The NHS is paying too high a price for new medicines and the Cancer Drugs Fund represents particularly poor value.

These are the key claims to come out of research from the University of York which claims that the threshold used by the National Institute for Health and Care Excellence when gauging the cost-effectiveness of new drugs is too high. This means that their approval at this level “is doing more harm than good to NHS patients overall”.

The analysis notes that currently NICE uses a threshold of £30,000 per Quality Adjusted Life Year (QALY) but claims this should be £13,000 to provide most benefit across the NHS. The present level is leading to increased mortality in cancer, circulatory, respiratory or gastro-intestinal diseases and reduced quality of life in neurological diseases and mental health, the researchers argue.

The report also argues “the scale of the harm that has been done to other NHS patients” of devoting £280 million to the Cancer Drugs Fund in 2014/15 (a loss of 21,645 QALYs).

Co-author Karl Claxton said that “the increasing pressure to approve new drugs more quickly at prices that are too high will only increase the harm done to NHS patients overall”. He added that “the political pressure to support a multinational pharmaceutical sector cannot justify the real harm that has and will continue to be done to NHS patients”.

NICE: QALY threshold ‘fair and equitable’

Sir Andrew Dillon, NICE’s chief executive, said that Prof Claxton’s work is important “because it brings to life the dry concepts of cost effectiveness thresholds and opportunity costs. It shows that when you decide to move with the cutting edge of medicine, that there’s a price to pay, and with his work, we have one researcher’s views on who’s paying it”.

He added that “over the last 16 years, we think we’ve found a balance that reflects what the public expect the NHS to do”. Sir Andrew suggested that the £20,000-£30,000 per QALY “represents a reasonable compromise between ensuring everyone has fair and equitable access to the NHS and enabling access to new and innovative treatments”.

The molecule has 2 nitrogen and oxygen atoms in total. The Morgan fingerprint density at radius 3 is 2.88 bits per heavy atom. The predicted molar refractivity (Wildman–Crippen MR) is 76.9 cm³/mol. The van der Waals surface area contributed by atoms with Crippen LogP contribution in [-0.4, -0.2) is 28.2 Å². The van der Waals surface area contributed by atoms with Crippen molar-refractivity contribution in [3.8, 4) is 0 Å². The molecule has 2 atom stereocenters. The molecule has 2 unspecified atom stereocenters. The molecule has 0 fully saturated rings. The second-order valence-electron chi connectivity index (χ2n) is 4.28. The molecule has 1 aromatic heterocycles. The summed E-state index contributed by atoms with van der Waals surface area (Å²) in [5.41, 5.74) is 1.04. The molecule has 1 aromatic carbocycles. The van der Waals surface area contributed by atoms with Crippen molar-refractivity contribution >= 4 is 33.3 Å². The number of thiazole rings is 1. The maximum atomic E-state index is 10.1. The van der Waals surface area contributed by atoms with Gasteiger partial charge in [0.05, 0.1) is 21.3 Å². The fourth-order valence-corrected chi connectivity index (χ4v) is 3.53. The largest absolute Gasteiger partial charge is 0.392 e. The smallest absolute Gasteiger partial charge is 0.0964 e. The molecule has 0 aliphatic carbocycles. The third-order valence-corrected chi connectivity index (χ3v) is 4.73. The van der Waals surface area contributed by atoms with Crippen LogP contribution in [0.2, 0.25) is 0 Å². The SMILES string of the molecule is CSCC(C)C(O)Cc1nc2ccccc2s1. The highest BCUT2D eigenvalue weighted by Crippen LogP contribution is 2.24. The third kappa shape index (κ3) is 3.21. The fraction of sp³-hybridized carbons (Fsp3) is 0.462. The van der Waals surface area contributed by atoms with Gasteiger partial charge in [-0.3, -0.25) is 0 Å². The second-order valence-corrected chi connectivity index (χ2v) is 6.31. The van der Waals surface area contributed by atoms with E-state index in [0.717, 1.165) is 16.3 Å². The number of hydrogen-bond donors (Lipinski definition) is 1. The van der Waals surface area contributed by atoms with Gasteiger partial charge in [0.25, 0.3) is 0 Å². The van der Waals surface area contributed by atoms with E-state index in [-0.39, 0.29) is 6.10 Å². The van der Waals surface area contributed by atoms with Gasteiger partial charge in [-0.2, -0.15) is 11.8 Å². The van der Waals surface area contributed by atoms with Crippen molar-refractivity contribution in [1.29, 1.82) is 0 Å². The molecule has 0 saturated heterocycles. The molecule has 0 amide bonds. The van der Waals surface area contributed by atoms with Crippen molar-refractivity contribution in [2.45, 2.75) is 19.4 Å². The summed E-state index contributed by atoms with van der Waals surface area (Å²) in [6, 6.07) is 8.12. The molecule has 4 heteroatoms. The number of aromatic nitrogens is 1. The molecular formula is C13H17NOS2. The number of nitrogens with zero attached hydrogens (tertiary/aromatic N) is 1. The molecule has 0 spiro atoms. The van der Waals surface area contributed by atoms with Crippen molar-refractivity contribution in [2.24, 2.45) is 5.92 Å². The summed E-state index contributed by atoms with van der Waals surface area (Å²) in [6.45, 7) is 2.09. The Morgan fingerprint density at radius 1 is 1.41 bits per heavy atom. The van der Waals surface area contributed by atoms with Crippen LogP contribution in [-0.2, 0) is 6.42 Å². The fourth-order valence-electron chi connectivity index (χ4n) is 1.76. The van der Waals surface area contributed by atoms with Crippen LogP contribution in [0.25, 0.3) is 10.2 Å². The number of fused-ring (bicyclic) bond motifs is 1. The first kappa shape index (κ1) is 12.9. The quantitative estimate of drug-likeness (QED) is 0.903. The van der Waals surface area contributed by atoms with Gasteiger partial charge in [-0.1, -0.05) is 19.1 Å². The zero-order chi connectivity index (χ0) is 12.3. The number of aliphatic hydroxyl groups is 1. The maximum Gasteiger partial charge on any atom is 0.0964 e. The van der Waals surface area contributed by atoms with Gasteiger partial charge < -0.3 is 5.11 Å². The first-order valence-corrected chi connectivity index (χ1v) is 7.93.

He went on to say that “unless you believe that drug companies would be prepared to lower their prices in an unprecedented way, reducing the threshold to £13,000 per QALY would mean the NHS closing the door on most new treatments”. The NICE chief concluded by saying that “whether we’ve got the balance right is a question for everyone to reflect on; it’s certainly not a decision just to be left to health economists”.

ABPI: ‘some academic interest but no basis for policy’

Paul Catchpole, the Association of the British Pharmaceutical Industry’s director of value and access, said the University of York report “is likely to be of some academic interest but should not be used as a basis for policy or decision-making”. He added that “very few healthcare decisions are made using the QALY alone” and “if a threshold of £13,000 were applied to decisions about all healthcare interventions then many vital services would cease to be considered viable including A&E, palliative care for dying patients and maternity services”.
 
Mr Catchpole said that as an industry, “we are acutely aware of the cost pressures that the NHS operates under”, which is  why, via the voluntary Pharmaceutical Price Regulation Scheme,(PPRS) it is “underwriting all medicines expenditure by the NHS over agreed levels”. In 2014 the pharmaceutical industry paid the Department of Health £229 million under this scheme, and it is expected to reach £800 million this year.

He agreed with Prof Claxton that  the CDF “has been nothing more than a sticking plaster to fix a broken process”.